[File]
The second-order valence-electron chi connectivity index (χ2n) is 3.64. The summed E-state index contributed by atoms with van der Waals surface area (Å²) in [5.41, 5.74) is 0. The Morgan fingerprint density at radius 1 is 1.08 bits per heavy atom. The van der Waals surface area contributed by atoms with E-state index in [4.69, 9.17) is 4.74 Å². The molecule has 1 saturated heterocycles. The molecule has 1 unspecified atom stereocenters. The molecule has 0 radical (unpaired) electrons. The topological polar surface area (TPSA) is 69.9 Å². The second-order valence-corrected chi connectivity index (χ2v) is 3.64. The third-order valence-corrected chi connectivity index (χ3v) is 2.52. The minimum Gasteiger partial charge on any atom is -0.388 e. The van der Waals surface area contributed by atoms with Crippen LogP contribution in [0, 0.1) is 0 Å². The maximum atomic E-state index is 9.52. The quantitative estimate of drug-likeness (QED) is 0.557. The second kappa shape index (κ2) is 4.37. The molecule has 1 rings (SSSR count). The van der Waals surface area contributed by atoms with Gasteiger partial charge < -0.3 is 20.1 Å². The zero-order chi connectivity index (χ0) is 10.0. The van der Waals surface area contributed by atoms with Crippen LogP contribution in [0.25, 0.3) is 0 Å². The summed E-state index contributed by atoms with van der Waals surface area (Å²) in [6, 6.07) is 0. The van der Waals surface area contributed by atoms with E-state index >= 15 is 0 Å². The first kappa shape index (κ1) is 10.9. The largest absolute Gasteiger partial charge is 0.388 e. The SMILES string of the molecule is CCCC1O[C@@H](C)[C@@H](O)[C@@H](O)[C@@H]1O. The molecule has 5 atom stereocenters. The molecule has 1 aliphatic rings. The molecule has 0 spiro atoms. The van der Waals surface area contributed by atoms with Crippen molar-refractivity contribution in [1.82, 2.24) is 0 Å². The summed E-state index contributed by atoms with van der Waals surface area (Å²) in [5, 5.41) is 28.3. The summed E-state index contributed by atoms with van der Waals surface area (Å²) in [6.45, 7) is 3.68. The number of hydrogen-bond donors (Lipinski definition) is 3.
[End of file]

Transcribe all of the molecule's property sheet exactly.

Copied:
The second-order valence-electron chi connectivity index (χ2n) is 3.64. The summed E-state index contributed by atoms with van der Waals surface area (Å²) in [5.41, 5.74) is 0. The Morgan fingerprint density at radius 1 is 1.08 bits per heavy atom. The van der Waals surface area contributed by atoms with E-state index in [4.69, 9.17) is 4.74 Å². The molecule has 1 saturated heterocycles. The molecule has 1 unspecified atom stereocenters. The molecule has 0 radical (unpaired) electrons. The topological polar surface area (TPSA) is 69.9 Å². The second-order valence-corrected chi connectivity index (χ2v) is 3.64. The third-order valence-corrected chi connectivity index (χ3v) is 2.52. The minimum Gasteiger partial charge on any atom is -0.388 e. The van der Waals surface area contributed by atoms with Crippen LogP contribution in [0, 0.1) is 0 Å². The maximum atomic E-state index is 9.52. The quantitative estimate of drug-likeness (QED) is 0.557. The second kappa shape index (κ2) is 4.37. The molecule has 1 rings (SSSR count). The van der Waals surface area contributed by atoms with Gasteiger partial charge < -0.3 is 20.1 Å². The zero-order chi connectivity index (χ0) is 10.0. The van der Waals surface area contributed by atoms with Crippen LogP contribution in [0.25, 0.3) is 0 Å². The summed E-state index contributed by atoms with van der Waals surface area (Å²) in [6, 6.07) is 0. The van der Waals surface area contributed by atoms with E-state index >= 15 is 0 Å². The first kappa shape index (κ1) is 10.9. The largest absolute Gasteiger partial charge is 0.388 e. The SMILES string of the molecule is CCCC1O[C@@H](C)[C@@H](O)[C@@H](O)[C@@H]1O. The molecule has 5 atom stereocenters. The molecule has 1 aliphatic rings. The molecule has 0 spiro atoms. The van der Waals surface area contributed by atoms with Crippen molar-refractivity contribution in [1.82, 2.24) is 0 Å². The summed E-state index contributed by atoms with van der Waals surface area (Å²) in [5, 5.41) is 28.3. The summed E-state index contributed by atoms with van der Waals surface area (Å²) in [6.45, 7) is 3.68. The number of hydrogen-bond donors (Lipinski definition) is 3.